BAGHDAD – Anti-American Shiite cleric Muqtada al-Sadr urged Iraq’s parliament to reject a pact that would extend U.S. presence in Iraq for three years as tens of thousands of his followers marched through Baghdad’s streets Saturday to reinforce that demand.
The large turnout points to trouble ahead for the U.S.-Iraqi security deal as Sunni and Shiite lawmakers weigh the political risks associated with the far-reaching agreement.
Waving Iraqi flags and green Shiite banners, protesters chanted slogans condemning the pact.
“I am with every Sunni, Shiite or Christian who is opposed to the agreement … and I reject, condemn and renounce the presence of occupying forces and bases on our beloved land,” al-Sadr said in a message read to the crowd by a senior aide.
The pact, reached after months of bitter negotiations, governs the presence in Iraq of U.S. troops after their U.N. mandate expires Dec. 31. As copies of the draft became available last week, it sparked an intense public debate among top politicians.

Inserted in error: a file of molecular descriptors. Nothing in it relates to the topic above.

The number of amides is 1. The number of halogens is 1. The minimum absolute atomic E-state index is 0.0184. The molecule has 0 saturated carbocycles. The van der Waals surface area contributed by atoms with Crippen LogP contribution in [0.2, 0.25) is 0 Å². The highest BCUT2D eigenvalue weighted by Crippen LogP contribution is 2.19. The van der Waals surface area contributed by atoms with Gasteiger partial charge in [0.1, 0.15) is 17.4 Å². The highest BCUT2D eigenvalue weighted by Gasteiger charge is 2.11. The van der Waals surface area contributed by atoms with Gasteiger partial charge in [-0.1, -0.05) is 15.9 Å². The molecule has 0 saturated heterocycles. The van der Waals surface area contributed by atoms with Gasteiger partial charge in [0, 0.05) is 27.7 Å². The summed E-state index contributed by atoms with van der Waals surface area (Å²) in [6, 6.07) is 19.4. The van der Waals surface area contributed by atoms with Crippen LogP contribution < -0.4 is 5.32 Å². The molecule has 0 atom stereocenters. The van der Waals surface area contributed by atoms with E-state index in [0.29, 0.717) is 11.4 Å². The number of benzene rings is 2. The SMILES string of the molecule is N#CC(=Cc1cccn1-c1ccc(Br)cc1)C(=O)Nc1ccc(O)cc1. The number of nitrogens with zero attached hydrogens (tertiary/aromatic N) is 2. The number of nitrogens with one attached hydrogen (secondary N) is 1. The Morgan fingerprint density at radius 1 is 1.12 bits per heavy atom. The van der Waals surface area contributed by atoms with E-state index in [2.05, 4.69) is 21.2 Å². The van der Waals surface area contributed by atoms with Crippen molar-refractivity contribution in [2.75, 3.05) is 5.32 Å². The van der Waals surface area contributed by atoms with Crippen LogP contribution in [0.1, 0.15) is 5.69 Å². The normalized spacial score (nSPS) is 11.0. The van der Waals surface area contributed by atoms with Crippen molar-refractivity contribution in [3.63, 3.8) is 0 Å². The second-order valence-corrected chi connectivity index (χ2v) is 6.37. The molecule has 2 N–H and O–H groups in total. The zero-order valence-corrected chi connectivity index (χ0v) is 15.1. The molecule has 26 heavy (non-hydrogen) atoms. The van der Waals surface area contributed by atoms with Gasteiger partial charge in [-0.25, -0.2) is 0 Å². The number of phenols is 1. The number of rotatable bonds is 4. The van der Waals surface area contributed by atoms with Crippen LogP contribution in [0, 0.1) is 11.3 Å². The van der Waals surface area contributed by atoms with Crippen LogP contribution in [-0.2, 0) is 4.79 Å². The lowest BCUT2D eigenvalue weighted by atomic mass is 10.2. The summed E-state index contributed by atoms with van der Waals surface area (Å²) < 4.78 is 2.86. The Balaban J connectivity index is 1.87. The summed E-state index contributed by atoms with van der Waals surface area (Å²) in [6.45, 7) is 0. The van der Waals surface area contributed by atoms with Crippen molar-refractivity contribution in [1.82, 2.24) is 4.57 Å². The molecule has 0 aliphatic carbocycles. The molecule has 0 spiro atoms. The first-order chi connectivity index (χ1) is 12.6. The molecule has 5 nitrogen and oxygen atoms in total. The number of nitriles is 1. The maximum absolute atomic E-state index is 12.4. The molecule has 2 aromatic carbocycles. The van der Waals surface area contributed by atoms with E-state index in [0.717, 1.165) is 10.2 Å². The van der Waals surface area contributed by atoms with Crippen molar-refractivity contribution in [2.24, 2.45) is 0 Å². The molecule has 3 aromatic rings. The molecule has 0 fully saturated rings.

A copy of the draft accord obtained by the Associated Press specifies U.S. troops must leave Iraqi cities by the end of June 2009 and be gone by 2012. It gives Iraq limited authority over off-duty, off-base U.S. soldiers who commit crimes. U.S. congressional approval is not required for the pact to take effect.
In Iraq, the pact must be ratified by the 275-seat parliament – riven by the narrow partisan interests and sectarian and ethnic divisions that have defined Iraqi politics since the 2003 ouster of Saddam Hussein. Next year’s provincial and national elections further complicate the pact’s approval.
Positions taken on the security pact could determine how political parties fare at the ballot box, with most voters eager to see U.S. troops leave and Iraq become a truly sovereign nation again.
That has left everyone hedging his position on the agreement – except for al-Sadr, who lives in Iran but controls 30 seats in parliament.
“I am confident that you brothers in parliament will champion the will of the people over that of the occupier … Do not betray the people,” al-Sadr said in his message.
The turnout was expected since al-Sadr’s ability to bring out supporters was never in doubt, but it crushed any hope the Sadrist bloc would support the agreement or remain neutral.